OPINION: Branson bid will take the heat off Labour

Apart from Labour voters in the North East of England, few people will be affected materially by what happens with Northern Rock. That said, the way the Government flogs it off will matter hugely in PR terms.

Charlie Whelan
Charlie Whelan

Most people realise that the bank run was not the Chancellor's fault and had much to do with an obscure credit crisis in the US. Northern Rock has been saved by the Bank of England and the Treasury, and people now focus on how much taxpayers' money is at risk.

As luck would have it, though luck probably had nothing to do with it, Richard Branson has been on the Prime Minister's trip to China and India. Some in the media may carp about 'secret deals' but most punters would be delighted to see Branson take over Northern Rock.

Virgin is a great brand and is so because Branson knows how to run a successful business. Just ask anyone travelling on his trains or flying across the Atlantic on one of his planes.

I first met Branson the night Labour won power in 1997. He was so happy to have a new dynamic government that he kissed my shoes, though it has to be said that Labour's victory probably wasn't the only reason - a little celebratory drink may have helped. He has been close to Labour ever since and that relationship may help him launch his Virgin bank out of the old Northern Rock.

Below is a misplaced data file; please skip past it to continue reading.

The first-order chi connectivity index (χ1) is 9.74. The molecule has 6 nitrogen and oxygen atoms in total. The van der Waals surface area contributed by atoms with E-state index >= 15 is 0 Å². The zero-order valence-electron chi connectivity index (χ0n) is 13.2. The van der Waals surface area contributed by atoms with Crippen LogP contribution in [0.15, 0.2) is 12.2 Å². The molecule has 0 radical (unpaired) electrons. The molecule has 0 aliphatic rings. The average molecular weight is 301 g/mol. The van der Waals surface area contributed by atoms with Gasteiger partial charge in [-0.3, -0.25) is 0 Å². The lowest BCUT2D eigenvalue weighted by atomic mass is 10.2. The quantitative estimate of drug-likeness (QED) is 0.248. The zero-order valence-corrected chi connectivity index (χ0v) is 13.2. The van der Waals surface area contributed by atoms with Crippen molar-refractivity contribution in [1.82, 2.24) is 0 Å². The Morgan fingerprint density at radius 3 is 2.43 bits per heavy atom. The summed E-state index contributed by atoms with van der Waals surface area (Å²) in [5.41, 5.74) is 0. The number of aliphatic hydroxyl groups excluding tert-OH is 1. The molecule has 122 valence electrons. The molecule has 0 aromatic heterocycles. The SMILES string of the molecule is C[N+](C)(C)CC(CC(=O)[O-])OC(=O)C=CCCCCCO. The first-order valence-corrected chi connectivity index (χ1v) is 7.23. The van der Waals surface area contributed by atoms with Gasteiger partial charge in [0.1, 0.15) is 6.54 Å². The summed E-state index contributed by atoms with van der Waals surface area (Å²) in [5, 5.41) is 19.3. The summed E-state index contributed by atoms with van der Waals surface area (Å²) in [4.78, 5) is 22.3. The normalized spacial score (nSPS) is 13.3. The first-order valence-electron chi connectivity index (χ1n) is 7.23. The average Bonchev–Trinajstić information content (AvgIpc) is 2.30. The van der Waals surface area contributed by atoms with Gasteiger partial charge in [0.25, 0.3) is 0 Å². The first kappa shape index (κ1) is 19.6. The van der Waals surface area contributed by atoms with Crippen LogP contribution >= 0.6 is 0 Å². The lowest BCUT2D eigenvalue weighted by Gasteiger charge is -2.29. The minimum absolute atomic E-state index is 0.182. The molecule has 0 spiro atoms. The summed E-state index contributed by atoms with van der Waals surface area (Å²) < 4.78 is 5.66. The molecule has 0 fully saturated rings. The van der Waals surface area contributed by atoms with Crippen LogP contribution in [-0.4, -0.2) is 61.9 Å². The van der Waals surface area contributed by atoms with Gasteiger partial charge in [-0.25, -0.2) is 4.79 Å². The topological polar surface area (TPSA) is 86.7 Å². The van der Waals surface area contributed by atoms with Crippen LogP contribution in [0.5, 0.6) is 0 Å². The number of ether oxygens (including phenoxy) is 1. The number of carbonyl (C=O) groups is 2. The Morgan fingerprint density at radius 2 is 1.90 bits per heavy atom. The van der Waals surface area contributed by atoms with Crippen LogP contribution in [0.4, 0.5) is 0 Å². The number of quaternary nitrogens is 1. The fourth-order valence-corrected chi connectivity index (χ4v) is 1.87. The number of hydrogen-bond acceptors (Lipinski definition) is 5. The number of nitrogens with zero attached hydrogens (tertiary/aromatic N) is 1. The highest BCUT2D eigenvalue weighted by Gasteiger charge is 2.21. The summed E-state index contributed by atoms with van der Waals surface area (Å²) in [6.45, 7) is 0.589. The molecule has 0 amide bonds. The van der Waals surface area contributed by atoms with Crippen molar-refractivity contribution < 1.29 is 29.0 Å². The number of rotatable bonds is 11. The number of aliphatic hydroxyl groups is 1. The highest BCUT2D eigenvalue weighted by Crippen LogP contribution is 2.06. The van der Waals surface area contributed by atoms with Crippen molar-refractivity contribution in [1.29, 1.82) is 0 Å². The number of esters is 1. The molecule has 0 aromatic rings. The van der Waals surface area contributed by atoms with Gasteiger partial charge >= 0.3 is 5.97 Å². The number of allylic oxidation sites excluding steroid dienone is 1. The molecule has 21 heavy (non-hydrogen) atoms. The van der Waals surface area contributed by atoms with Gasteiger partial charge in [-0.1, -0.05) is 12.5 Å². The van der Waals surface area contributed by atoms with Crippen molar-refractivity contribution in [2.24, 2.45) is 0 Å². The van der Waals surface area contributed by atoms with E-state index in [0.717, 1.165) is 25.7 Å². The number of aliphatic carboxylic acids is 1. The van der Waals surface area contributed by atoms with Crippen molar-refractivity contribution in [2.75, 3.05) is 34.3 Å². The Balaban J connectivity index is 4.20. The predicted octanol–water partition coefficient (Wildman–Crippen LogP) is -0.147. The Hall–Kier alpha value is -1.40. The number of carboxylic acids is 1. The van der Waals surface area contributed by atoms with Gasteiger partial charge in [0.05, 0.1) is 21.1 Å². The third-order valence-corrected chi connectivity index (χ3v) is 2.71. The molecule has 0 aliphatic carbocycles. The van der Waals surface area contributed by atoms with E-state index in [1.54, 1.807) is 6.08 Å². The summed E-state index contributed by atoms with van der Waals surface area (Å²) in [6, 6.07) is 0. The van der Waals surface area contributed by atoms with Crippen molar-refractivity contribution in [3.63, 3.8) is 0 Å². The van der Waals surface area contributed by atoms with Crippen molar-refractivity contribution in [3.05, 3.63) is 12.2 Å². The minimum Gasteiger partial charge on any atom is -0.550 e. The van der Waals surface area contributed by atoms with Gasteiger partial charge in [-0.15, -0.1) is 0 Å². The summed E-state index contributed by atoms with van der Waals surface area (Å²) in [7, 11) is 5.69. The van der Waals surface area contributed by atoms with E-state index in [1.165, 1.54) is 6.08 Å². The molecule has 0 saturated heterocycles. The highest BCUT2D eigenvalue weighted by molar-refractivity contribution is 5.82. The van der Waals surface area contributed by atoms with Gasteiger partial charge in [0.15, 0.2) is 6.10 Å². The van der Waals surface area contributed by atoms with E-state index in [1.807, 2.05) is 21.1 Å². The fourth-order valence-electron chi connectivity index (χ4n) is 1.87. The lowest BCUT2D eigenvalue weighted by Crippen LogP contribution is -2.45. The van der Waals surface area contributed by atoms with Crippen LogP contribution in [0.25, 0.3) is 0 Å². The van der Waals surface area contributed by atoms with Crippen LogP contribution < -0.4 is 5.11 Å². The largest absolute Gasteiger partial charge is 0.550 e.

But Branson knows that now the Treasury has reopened bids on the back of its clever bonds scam, others will join the takeover race.

This is exactly what the Chancellor and Prime Minister wanted. When big banks such as RBS and Lloyd's make bids it will be easy to 'sell' the takeover as a private one and not the 'nationalisation' that Gordon Brown has been avoiding at all costs.

It is a great relief for Labour, then, that the Liberal Democrats are the ones proposing nationalisation, although it is probably illegal under EU rules. Vince Cable may have made all the running as temporary Lib Dem leader but he will be losing media support with this left-wing line.

The Tories aren't in much better shape as David Cameron found out last week when challenging the Prime Minister on Northern Rock at Prime Minister's Questions. The problem is that the Tory policy seems to change from day to day. The official opposition must come up with a workable alternative to the one proposed by the Treasury.

The Northern Rock story isn't over, but with Branson and his PR machine looking to take over, the Government can relax a little.

 

Email: charlie.whelan@haymarket.com  

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